Helminth Infections in Neonates and Young Children

Andrea J. Lack, MD; Jill E. Weatherhead, MD; Laila Woc-Colburn, MD, DTM&H


June 25, 2014

Helminth Infections

The preceding answer choices represent, in descending order, the 5 most prevalent helminth infections worldwide: ascariasis, trichuriasis (or whipworm), hookworm, schistosomiasis, and lymphatic filariasis.[2] Of these, only hookworm is typically associated with such profound anemia.

Although more prevalent in older children, hookworm has been described in infants. In the case series from which this vignette was adapted, each infant presented with melena and anemia. Owing to the young presentation, other diagnoses were considered first. Ultimately, Ancylostoma were discovered on esophagogastroduodenoscopy. The infant's anemia, melena, and eosinophilia improved after treatment with albendazole.[1]

Broadly, the term "helminth" refers to parasitic worms that can be classified into 2 phyla: Nematoda (roundworms) and Platyhelminthes (flatworms). The phylum Platyhelminthes is further divided into Cestoda (tapeworms) and Trematoda (flukes).

Helminthiasis is a major public health threat throughout Asia, sub-Saharan Africa, and the Americas. It has been estimated that more than 1 billion people worldwide are infected with at least 1 species, and many are coinfected with 2 or more parasites.[3,4] Most of those affected represent the world's poorest and most vulnerable populations. Economist Paul Collier has termed this population "the bottom billion." Poor access to healthcare, sanitation, and clean water make this group particularly susceptible to infection.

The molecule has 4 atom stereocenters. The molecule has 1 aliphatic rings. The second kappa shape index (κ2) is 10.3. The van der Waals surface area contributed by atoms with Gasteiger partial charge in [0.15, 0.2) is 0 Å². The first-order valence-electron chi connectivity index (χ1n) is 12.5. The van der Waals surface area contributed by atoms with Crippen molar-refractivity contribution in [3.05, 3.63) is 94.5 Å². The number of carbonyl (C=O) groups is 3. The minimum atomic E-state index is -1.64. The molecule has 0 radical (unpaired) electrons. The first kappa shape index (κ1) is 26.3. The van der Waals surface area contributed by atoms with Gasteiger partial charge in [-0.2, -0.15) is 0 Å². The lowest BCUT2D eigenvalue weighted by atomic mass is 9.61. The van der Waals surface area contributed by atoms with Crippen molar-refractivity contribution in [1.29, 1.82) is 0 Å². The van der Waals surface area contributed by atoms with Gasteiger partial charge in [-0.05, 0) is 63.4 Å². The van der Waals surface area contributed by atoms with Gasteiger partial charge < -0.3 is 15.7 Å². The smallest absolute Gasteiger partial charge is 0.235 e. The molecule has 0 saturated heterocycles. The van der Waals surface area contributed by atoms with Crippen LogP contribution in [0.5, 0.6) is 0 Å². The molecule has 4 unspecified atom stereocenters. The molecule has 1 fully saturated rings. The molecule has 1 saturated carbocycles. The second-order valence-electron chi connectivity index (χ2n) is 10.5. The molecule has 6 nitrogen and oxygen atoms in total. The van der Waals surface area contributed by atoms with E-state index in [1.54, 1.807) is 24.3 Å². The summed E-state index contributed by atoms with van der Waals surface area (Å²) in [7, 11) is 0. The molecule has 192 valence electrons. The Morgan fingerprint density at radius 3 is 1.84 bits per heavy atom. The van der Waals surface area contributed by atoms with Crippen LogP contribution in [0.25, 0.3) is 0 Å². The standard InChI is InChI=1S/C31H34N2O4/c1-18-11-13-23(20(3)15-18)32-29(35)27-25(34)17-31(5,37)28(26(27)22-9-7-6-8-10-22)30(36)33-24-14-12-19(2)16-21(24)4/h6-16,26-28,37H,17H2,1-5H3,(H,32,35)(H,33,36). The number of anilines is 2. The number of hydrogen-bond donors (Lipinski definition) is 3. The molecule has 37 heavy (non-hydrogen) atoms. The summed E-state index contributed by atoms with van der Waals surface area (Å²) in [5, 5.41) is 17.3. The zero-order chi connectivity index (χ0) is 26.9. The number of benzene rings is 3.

This article will discuss how helminth infections affect arguably the most vulnerable group of all: neonates and young children.


In this first case, both EB and his mother demonstrate consequences of hookworm infection. Two species of hookworm cause disease in humans. Necator americanus is found in the Americas, sub-Saharan Africa, and parts of Asia. A duodenale occurs in the Mediterranean, parts of the Middle East, and Asia. Between 740 million and 1.3 billion people worldwide are probably infected.[2,5]

Hookworm eggs are found in soil contaminated with feces. The larvae hatch, develop in the soil, and penetrate the skin of a human host. As the larvae migrate through the host's skin, a pruritic rash may erupt. The larvae then travel through the bloodstream to the lungs, where they penetrate the alveoli and are swallowed by the host. They mature in the small intestine, where the main manifestations of disease occur. The parasite's mouthpiece contains sharp hooks for attaching to the duodenal wall. Once attached, hookworms release anticoagulant peptides and serine proteinase inhibitors, which contribute to anemia and malabsorption of nutrients, respectively.

After attachment, a single worm may consume 0.3-0.5 mL of blood per day.[6,7] Heavy infection can therefore result in profound anemia as well as protein loss, leading to malnutrition and anasarca. In endemic areas, coinfection with multiple types of helminthes is common and increases nutritional losses (Figure).

Figure. Life cycle of the hookworm. Image courtesy of the Centers for Disease Control and Prevention (https://www.cdc.gov/parasites/hookworm/biology.html)


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